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Monday, April 15, 2024
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HomeNewsWhat football says about the nation state

What football says about the nation state

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THE ‘beautiful game’ teaches us the positive aspects of nationalism. To play it you have:

1.    A defined playing area.

2.    Qualifications as to players. Only these, plus the referee, are allowed on the pitch.

3.    A clearly expressed objective.

4.    Rules that set down how the game is played and influence its style.

5.    Impartial judges to enforce the rules.

Similarly, with a well-run country you have:

1.    Territory with clear, well-defended boundaries.

2.    Laws defining who is permitted to be there.

3.    An agreed understanding of what the country ‘is about’ and whom it serves.

4.    Legal and economic systems to achieve those goals.

5.    Impartial judges to enforce the rules.

The European Union does not work because it has:

1.    A vast domain with highly porous boundaries. Penetrate anywhere and you can go everywhere inside it.

2.    Rules for who should be allowed to reside, but which are overridden by international conventions on refugees that are easily abused by bogus claimants, at huge expense to the host country.

3.    A lack of mission. The EU had its origins in the desire to stop the awful military rivalry of Germany and France; then it became a useful protectionist cartel that maintained the prosperity of advanced European nations in the face of growing competition from much lower-paid foreign workforces; then an expansionist empire drunk with aggrandisement even if it meant acquiring countries that were at a different stage of development and so would cause economic strains; then a cat’s-paw for US/Nato aggression by creeping ever closer to the borders of Russia and ultimately destabilising Ukraine to provoke war and devastate Europe.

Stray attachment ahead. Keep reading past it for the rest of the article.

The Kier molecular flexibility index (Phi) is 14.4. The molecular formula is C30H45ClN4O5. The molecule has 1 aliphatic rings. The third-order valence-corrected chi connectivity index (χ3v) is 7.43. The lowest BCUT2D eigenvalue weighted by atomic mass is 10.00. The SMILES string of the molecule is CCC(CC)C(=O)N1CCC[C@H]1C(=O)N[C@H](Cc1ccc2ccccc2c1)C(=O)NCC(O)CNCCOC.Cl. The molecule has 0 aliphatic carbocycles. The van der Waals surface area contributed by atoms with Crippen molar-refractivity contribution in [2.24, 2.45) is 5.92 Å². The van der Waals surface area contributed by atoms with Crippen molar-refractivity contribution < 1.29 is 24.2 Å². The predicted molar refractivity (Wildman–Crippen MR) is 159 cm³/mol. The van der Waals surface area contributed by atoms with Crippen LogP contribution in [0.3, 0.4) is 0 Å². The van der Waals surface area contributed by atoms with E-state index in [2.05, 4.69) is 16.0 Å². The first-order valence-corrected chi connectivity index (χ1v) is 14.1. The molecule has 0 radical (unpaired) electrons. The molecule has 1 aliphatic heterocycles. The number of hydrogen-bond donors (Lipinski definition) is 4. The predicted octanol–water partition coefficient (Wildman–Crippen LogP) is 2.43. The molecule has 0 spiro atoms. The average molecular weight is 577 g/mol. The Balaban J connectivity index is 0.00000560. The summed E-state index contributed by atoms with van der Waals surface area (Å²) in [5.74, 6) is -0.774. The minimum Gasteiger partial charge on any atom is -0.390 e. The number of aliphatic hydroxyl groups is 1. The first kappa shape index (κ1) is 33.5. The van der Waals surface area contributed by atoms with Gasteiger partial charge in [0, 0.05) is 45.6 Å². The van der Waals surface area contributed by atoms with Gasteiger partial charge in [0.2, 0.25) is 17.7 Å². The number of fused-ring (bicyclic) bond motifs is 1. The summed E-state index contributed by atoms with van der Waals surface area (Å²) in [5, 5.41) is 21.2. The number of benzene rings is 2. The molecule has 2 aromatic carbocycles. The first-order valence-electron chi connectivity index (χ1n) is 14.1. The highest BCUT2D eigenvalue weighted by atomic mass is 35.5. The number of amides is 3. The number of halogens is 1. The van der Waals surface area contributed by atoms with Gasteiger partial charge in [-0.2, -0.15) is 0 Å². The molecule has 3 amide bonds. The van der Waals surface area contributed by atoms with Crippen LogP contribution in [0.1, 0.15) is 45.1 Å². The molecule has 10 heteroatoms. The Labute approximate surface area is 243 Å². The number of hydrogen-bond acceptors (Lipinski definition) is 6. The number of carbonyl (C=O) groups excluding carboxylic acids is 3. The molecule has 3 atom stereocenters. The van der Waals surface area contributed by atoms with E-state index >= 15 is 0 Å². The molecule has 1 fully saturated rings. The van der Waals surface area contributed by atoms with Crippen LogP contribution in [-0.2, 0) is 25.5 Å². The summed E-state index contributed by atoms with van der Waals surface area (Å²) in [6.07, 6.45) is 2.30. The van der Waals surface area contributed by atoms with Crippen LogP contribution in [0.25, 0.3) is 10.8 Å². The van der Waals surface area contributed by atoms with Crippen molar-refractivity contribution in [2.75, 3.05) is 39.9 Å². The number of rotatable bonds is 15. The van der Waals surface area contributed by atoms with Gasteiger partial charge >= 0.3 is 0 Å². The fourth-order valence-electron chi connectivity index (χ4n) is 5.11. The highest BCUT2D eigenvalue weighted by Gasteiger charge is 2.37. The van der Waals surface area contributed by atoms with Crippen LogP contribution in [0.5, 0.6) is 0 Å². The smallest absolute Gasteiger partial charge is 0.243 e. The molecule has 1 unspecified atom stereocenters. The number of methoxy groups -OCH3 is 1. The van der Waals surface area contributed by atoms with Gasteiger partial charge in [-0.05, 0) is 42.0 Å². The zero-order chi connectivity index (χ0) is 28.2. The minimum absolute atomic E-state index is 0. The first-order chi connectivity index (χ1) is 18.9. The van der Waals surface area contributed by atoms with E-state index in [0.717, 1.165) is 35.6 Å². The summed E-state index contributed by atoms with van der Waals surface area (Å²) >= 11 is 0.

4.    A hobbling centralised bureaucracy unrestrained by democratic power.

5.    A legal system to enforce the arbitrary edicts of autocrats.

You would think that once free of all that, Britain would be ‘full steam ahead’. What do we have?

1.    Clearly defined and potentially defensible territory. We kept out the mighty German war machine in my father’s time.

2.    Rules for who should be allowed to reside, but which are overridden by international conventions on refugees that are easily abused by bogus claimants at huge expense to our country.

Foreign countries are happy to point them in our direction, in particular France. On top of that there are our Government’s policies on (much larger) legal immigration, partly to do with the right of families to be united, partly to fill gaps in the labour market that are allegedly unfillable otherwise.

Then there is the political right that likes to import cheap labour (externalising the costs of unemployment, ill-health etc associated with the underclass it displaces, plus costs of the health, education, housing and welfare needs of the imported people).